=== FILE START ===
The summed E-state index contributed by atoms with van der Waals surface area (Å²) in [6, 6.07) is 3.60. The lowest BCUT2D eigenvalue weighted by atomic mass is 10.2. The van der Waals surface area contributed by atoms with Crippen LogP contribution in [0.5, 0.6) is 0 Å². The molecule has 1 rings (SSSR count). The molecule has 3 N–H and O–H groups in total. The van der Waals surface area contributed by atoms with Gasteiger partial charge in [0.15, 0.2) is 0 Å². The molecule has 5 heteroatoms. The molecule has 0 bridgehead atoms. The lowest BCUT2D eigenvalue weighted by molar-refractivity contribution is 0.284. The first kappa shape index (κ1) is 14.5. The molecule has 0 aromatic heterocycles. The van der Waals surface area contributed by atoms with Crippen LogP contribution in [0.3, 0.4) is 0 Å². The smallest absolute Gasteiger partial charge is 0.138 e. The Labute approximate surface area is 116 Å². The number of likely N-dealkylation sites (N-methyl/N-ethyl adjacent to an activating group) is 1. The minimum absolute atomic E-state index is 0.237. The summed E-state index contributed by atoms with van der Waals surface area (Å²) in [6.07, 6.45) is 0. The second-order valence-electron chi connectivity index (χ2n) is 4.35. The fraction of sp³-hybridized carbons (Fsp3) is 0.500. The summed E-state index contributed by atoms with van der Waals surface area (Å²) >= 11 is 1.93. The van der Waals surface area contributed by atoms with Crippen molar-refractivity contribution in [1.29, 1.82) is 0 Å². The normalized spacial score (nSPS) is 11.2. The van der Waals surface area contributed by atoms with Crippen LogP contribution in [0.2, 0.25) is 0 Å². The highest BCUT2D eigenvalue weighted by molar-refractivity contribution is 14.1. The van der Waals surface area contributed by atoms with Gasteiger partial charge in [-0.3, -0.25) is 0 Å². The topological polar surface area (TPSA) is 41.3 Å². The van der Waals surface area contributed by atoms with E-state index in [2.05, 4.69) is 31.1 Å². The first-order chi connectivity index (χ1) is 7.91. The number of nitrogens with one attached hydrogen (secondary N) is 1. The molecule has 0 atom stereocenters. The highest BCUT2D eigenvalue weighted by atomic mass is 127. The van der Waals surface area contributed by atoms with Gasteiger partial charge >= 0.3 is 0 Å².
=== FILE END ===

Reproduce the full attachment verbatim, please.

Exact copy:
The summed E-state index contributed by atoms with van der Waals surface area (Å²) in [6, 6.07) is 3.60. The lowest BCUT2D eigenvalue weighted by atomic mass is 10.2. The van der Waals surface area contributed by atoms with Crippen LogP contribution in [0.5, 0.6) is 0 Å². The molecule has 1 rings (SSSR count). The molecule has 3 N–H and O–H groups in total. The van der Waals surface area contributed by atoms with Gasteiger partial charge in [0.15, 0.2) is 0 Å². The molecule has 5 heteroatoms. The molecule has 0 bridgehead atoms. The lowest BCUT2D eigenvalue weighted by molar-refractivity contribution is 0.284. The first kappa shape index (κ1) is 14.5. The molecule has 0 aromatic heterocycles. The van der Waals surface area contributed by atoms with Crippen LogP contribution in [0.3, 0.4) is 0 Å². The smallest absolute Gasteiger partial charge is 0.138 e. The Labute approximate surface area is 116 Å². The number of likely N-dealkylation sites (N-methyl/N-ethyl adjacent to an activating group) is 1. The minimum absolute atomic E-state index is 0.237. The summed E-state index contributed by atoms with van der Waals surface area (Å²) in [6.07, 6.45) is 0. The second-order valence-electron chi connectivity index (χ2n) is 4.35. The fraction of sp³-hybridized carbons (Fsp3) is 0.500. The summed E-state index contributed by atoms with van der Waals surface area (Å²) >= 11 is 1.93. The van der Waals surface area contributed by atoms with Crippen molar-refractivity contribution in [1.29, 1.82) is 0 Å². The normalized spacial score (nSPS) is 11.2. The van der Waals surface area contributed by atoms with Crippen LogP contribution in [0.2, 0.25) is 0 Å². The highest BCUT2D eigenvalue weighted by molar-refractivity contribution is 14.1. The van der Waals surface area contributed by atoms with Gasteiger partial charge in [-0.3, -0.25) is 0 Å². The topological polar surface area (TPSA) is 41.3 Å². The van der Waals surface area contributed by atoms with E-state index in [2.05, 4.69) is 31.1 Å². The first-order chi connectivity index (χ1) is 7.91. The number of nitrogens with one attached hydrogen (secondary N) is 1. The molecule has 0 atom stereocenters. The highest BCUT2D eigenvalue weighted by atomic mass is 127. The van der Waals surface area contributed by atoms with Gasteiger partial charge >= 0.3 is 0 Å².